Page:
Viruses: The average virus level for 2008 was 1 in 143.8 emails, down from 2007 where levels averaged at 1 in 117.7 emails. The decline can be attributed to the transition to spreading malware using malicious content hosted on websites and drive-by installs rather than favoring email as the primary means of distribution.
Phishing: The number of phishing attacks was 1 in 244.9 (.41 percent) emails across 2008, compared to 1 in 156 emails in 2007.

With all of the spam and phishing emails coming into your inbox, wouldn’t it be nice to have a program that filters it out before you see it?
If you use Microsoft Outlook or Microsoft Outlook Express for your email program, I’d recommend a program called iHateSpam from Sunbelt Software. It’s an inexpensive program that filters a large majority of your incoming spam to a spam folder, where you can delete it without even touching it.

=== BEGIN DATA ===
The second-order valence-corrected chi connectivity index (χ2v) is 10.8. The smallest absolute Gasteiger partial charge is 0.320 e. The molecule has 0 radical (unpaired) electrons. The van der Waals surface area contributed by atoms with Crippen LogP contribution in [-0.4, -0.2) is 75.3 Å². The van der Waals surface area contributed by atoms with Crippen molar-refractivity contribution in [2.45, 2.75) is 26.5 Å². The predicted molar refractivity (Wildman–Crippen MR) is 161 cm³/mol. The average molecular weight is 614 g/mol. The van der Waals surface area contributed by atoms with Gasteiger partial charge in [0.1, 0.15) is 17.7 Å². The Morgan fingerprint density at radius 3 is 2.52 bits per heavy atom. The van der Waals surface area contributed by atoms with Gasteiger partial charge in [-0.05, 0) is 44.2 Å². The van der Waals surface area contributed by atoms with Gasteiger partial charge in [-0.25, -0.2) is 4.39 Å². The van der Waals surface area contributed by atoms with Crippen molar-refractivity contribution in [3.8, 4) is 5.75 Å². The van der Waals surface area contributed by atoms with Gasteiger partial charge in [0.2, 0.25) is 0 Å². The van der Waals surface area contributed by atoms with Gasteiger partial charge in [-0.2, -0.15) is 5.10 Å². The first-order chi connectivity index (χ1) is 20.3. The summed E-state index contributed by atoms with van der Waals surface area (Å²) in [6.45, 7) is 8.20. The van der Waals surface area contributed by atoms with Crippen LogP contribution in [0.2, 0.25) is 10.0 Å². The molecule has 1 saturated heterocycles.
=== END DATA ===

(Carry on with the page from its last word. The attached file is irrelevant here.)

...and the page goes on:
RadioShack Offers Gift Cards for Old Electronic Devices

From the OCRegister Gadgetress

If you’re about to dump your old iPod, cell phone or other electronic device anyway, you might as well get some money for it, right?

RadioShack now offers an electronics trade-in program, which swaps store gift cards for your old e-junk. A lot of this stuff we shouldn’t be dumping into the trash anyway because they are considered hazardous e-waste.

The program accepts GPS devices, MP3 Players, wireless phones, digital camcorders, car audio head units, digital cameras, notebook computers, game consoles and video games. Not on the list: desktop computers. For those, I suggest using Toshiba’s trade-in program where you get actual CASH (read “Toshiba’s PC recycling program now accepts all e-junk“).

Just plug in your details at RadioShack’s site: RadioShack.com/tradein. If you accept the price, you print out the pre-paid shipping label, package up the gadget and send it in. The gift card is mailed to you. RadioShack says it issues the gift card 10 to 14 days after the product is received.

Windows Updates – How can I choose what to install?